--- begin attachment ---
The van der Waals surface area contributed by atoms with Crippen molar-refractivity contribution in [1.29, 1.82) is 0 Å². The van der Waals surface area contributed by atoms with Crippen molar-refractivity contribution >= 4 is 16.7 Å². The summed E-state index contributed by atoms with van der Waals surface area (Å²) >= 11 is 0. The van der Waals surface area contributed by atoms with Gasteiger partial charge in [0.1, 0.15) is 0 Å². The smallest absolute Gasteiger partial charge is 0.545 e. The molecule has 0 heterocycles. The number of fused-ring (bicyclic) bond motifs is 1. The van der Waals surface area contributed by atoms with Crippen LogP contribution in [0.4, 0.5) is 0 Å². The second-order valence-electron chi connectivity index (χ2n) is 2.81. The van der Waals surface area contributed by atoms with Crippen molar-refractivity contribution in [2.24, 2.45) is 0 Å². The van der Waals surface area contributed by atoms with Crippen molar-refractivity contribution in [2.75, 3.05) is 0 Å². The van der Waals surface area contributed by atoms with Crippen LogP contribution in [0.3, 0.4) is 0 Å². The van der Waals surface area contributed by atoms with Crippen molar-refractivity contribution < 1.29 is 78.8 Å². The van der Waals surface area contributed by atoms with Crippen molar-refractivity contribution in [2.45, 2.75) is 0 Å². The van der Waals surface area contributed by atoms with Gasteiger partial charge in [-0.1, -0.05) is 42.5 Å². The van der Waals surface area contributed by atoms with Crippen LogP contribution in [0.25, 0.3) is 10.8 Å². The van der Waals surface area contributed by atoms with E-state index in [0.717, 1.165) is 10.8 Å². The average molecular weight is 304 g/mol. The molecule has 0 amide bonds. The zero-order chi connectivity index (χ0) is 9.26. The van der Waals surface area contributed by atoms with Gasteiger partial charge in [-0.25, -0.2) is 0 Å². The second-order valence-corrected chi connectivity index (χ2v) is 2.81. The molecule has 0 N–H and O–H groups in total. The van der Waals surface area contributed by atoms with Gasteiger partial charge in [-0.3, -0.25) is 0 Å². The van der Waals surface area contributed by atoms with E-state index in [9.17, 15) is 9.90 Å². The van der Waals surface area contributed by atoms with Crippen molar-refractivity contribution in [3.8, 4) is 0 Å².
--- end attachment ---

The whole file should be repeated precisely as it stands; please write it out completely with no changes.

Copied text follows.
The van der Waals surface area contributed by atoms with Crippen molar-refractivity contribution in [1.29, 1.82) is 0 Å². The van der Waals surface area contributed by atoms with Crippen molar-refractivity contribution >= 4 is 16.7 Å². The summed E-state index contributed by atoms with van der Waals surface area (Å²) >= 11 is 0. The van der Waals surface area contributed by atoms with Gasteiger partial charge in [0.1, 0.15) is 0 Å². The smallest absolute Gasteiger partial charge is 0.545 e. The molecule has 0 heterocycles. The number of fused-ring (bicyclic) bond motifs is 1. The van der Waals surface area contributed by atoms with Crippen LogP contribution in [0.4, 0.5) is 0 Å². The second-order valence-electron chi connectivity index (χ2n) is 2.81. The van der Waals surface area contributed by atoms with Crippen molar-refractivity contribution in [2.24, 2.45) is 0 Å². The van der Waals surface area contributed by atoms with Crippen molar-refractivity contribution in [2.75, 3.05) is 0 Å². The van der Waals surface area contributed by atoms with Crippen LogP contribution in [0.3, 0.4) is 0 Å². The van der Waals surface area contributed by atoms with Crippen molar-refractivity contribution < 1.29 is 78.8 Å². The van der Waals surface area contributed by atoms with Crippen molar-refractivity contribution in [2.45, 2.75) is 0 Å². The van der Waals surface area contributed by atoms with Gasteiger partial charge in [-0.1, -0.05) is 42.5 Å². The van der Waals surface area contributed by atoms with Crippen LogP contribution in [0.25, 0.3) is 10.8 Å². The van der Waals surface area contributed by atoms with E-state index in [0.717, 1.165) is 10.8 Å². The average molecular weight is 304 g/mol. The molecule has 0 amide bonds. The zero-order chi connectivity index (χ0) is 9.26. The van der Waals surface area contributed by atoms with Gasteiger partial charge in [-0.25, -0.2) is 0 Å². The second-order valence-corrected chi connectivity index (χ2v) is 2.81. The molecule has 0 N–H and O–H groups in total. The van der Waals surface area contributed by atoms with Gasteiger partial charge in [-0.3, -0.25) is 0 Å². The van der Waals surface area contributed by atoms with E-state index in [9.17, 15) is 9.90 Å². The van der Waals surface area contributed by atoms with Crippen molar-refractivity contribution in [3.8, 4) is 0 Å².